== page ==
Today, I begin a new series looking at Cubs history.
This one will be a bit different from the previous series. Instead of looking at “best” or “worst” games, or memorable walkoffs, this series is intended to give a moment in the sun to players you might have forgotten, guys who might have had only brief Cubs careers but had one big game during their tenure.
There will be one for each season from 2000 through 2019, covering the last 20 years of Cubs baseball, over the next 20 days.
Willie Greene should have been somebody. He was a No. 1 draft pick (18th overall) of the Pirates in 1989. Guys chosen after him in that round included Mo Vaughn, Chuck Knoblauch and Todd Jones, all of whom went on to have significant MLB careers.
Greene never played a game in the big leagues for the Pirates. He was sent to the Expos in 1990 along with Moises Alou and Scott Ruskin in a deal that brought Zane Smith to Pittsburgh. (There’s one reason the Pirates got really bad in the 1990s). He never played a game for the Expos in the big leagues, either; a year later he was traded to the Reds in a deal that brought John Wetteland to Montreal.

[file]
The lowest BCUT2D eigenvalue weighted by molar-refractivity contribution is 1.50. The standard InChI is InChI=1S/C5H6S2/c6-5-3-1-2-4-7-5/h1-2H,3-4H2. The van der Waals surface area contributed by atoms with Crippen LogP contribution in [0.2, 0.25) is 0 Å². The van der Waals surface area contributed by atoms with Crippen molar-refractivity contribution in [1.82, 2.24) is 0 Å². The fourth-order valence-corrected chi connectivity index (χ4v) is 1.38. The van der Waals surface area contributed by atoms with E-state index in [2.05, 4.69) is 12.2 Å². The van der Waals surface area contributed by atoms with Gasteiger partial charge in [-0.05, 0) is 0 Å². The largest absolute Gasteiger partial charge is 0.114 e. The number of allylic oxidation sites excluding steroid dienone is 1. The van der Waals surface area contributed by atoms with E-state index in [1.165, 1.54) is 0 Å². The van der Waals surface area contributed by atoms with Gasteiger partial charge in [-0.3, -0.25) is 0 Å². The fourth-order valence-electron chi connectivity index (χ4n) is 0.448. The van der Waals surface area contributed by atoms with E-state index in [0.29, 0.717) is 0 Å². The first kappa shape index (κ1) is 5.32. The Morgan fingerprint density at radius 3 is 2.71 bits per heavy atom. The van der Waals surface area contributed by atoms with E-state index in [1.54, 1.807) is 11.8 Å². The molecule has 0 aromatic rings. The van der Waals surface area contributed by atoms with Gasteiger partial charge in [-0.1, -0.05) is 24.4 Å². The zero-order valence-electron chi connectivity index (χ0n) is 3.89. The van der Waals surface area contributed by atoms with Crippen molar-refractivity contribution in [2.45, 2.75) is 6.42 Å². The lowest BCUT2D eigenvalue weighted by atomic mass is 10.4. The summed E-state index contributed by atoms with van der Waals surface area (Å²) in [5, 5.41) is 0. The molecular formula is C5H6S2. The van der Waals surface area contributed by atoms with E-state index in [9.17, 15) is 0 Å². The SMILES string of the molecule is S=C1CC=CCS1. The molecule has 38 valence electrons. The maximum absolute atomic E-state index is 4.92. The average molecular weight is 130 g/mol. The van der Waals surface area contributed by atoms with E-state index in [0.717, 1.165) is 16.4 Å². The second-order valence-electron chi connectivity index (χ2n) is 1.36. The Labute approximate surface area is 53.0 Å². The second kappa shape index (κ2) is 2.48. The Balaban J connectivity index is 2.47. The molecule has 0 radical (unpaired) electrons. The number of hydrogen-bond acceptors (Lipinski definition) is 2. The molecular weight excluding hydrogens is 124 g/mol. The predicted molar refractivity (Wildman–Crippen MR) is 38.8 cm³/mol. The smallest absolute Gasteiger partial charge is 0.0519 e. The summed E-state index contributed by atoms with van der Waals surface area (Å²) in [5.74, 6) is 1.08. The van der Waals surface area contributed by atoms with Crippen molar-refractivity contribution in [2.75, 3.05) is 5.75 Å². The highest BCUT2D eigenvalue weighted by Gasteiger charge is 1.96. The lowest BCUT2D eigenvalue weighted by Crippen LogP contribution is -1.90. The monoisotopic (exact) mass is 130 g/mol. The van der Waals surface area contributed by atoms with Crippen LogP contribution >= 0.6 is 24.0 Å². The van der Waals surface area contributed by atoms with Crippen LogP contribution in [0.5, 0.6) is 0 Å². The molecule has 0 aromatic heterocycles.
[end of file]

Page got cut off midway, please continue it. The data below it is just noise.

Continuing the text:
After four brief call-ups by the Reds from 1992-95, Greene had some decent years from 1996-98. His best year was 1997, when he hit .253/.354/.459 with 26 home runs. The next year he posted 2.4 bWAR split between the Reds and Orioles, to whom he was traded in August 1998 for Jeffrey Hammonds.
He spent 1999 in Toronto, missed a lot of time due to injury, and the Cubs signed him to a one-year deal before 2000 for $395,000, which was almost double the minimum salary for that year ($200,000).
Greene was only 28 and the Cubs hoped he might solve their third-base problem. But he reported late to spring training due to a hamstring injury, and that injury kept him out until late April.
In the fourth game he played for the Cubs, he had one of the best games of his career, going 4-for-4 with a home run and four RBI. The Cubs beat the Astros 11-1.
(And a rare look at “CubsNet,” which was what WGN called the games they produced for airing on WCIU in those years.)
The rest of that year? Not so good. After that big day Greene hit just .188/.279/.344 (54-for-288) with 68 strikeouts, though he did hit nine more homers.
The Cubs let him go to free agency after the 2000 season and he never played in the majors again, done at age 28. But he’ll always have that big game against the Astros to remember.